Thursday, May 14, 2020
DC Comics: Dodging the 5G Bullet.
A few months ago, I first heard rumblings about the next planned big event in DC Comics called "5G." Besides the title being incredibly stupid and confusing, I could not find a lot of details until recently when it became rumored that the project is dead.
When I looked into what 5G was intended to be, it is clear that DC wised up and dodged a bullet.
5G was a planned DC event where the main heroes of the DCU were to be replaced by a next generation of characters in all of their main books. For example Clark Kent would be replaced with his son Jon. Bruce Wayne would be replaced with Luke Fox. The "5G" was meant to mean "5th Generation" of super heroes.
In DC, there have been a lot of legacy characters who have taken up a title hero's role with varying success. The best examples of this are the Flash and Green Lantern, who both were smash hits when they replaced their Golden Age characters (Jay Garrick and Alan Scott) with their Silver Age successors (Barry Allen and Hal Jordan). They even managed to do it years later with the Wally West Flash and Kyle Rayner Green Lantern.
But those are the exceptions, not the rule. Some heroes are so tied to their original character that you any substantial change will not take.
Clark Kent is Superman.
Bruce Wayne is Batman.
Diana of Themyscira is Wonder Woman
There have been times when other people have taken on the mantle. And to be sure, there have been interesting stories found in those replacement arcs, like Reign of the Supermen or Grant Morrison's Batman and Robin. But even in the best of those times, it always felt like those characters were borrowing the costume until the real hero returned.
That is one of the fundamental flaws with something like 5G. No matter how expansive the story would be, it would never feel like it was one of lasting consequence. All of us would simply wait until Clark, Bruce, and Diana would return. And if they delayed the return too long, fans would become fed up.
As far as I can tell, this idea was the brainchild of Dan DiDio. I am no industry insider, so take everything in this following paragraph with a grain of salt as I have had to cobble it together from unverified sources. But nearly everything I've ever hated in the modern DCU has come from Dan DiDio. He notoriously hated legacy characters like Dick Grayson and has pushed for them to be killed off. After the buzz from The New 52 wore off, he tried to make the comic line hip and cool with his "DC-You" push where they depowered superman and a mohawked Jim Gordon wore a metal suit that looked like the Tick and became the new Batman. DiDio was the one who mandated to Tom King that he make Wally West a murderer in Heroes in Crisis.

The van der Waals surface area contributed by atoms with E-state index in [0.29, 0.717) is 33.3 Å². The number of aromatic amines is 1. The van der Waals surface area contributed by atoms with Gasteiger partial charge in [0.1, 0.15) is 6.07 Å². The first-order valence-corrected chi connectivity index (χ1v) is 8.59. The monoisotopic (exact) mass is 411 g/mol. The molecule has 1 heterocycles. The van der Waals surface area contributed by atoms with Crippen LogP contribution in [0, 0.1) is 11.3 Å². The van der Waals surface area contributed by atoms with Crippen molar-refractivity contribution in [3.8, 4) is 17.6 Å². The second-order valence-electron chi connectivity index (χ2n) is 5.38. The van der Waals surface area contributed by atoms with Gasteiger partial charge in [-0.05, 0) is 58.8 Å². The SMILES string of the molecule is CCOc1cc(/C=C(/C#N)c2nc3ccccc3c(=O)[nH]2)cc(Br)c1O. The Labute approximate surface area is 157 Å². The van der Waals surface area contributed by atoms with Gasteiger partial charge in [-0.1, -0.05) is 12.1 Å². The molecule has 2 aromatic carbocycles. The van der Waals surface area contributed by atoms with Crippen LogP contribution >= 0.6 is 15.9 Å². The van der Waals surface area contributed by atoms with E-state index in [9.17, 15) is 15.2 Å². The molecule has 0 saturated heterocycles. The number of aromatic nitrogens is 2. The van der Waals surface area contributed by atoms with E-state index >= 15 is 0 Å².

5G smacks of desperation to get media attention and appear cutting edge and relevant. It also does something I hate DC doing: copying Marvel.
Marvel has done a lot to replace their main heroes over the years and it hasn't worked. Steve Rogers, Tony Stark, Bruce Banner, and Logan were all replaced in the last few years only to be brought back (thought a number of them are weird cosmic clones but I don't want to get into that now). The original Ms. Marvel (Carol Danvers) replaced Captain Marvel, but the only reason why this sticks is because the original has been dead for decades and Marvel refuses to admit that this character's selling comic is not popular with fans.
My point is that 5G is not only copying the strategy of Marvel, it was copying a losing strategy.
It appears as of this writing that 5G will not happen and I can understand why. The comic industry is on the brink because of the pandemic shutdown. Stores are starting to reopen, but when they do DC has decided not to bet all of their chips on unknown characters who most people do not know. Remember, 5G was not going to be some isolated mini-series. All of the main books would go through this hero replacement. That would be like the time that the Dukes of Hazard were replaced with their unknown, lookalike cousins. In that case, the ratings tanked and viewership was never the same. I imagine DC is worried that the same thing could happen with 5G.
What DC needs to remember that in terms of story, the superhero name is not a brand. To the fans, a superhero is a person. There is a reason why Clark, Bruce, and Diana have remained the icons that they are for so long. You can't just put anyone in the suit and call them "Superman," "Batman," or "Wonder Woman."
Perhaps DC, and the entire comic book industry for that matter, should stop focusing on keeping up with trends that are here today and gone tomorrow and instead focus on the characters that we know have endured the test of time.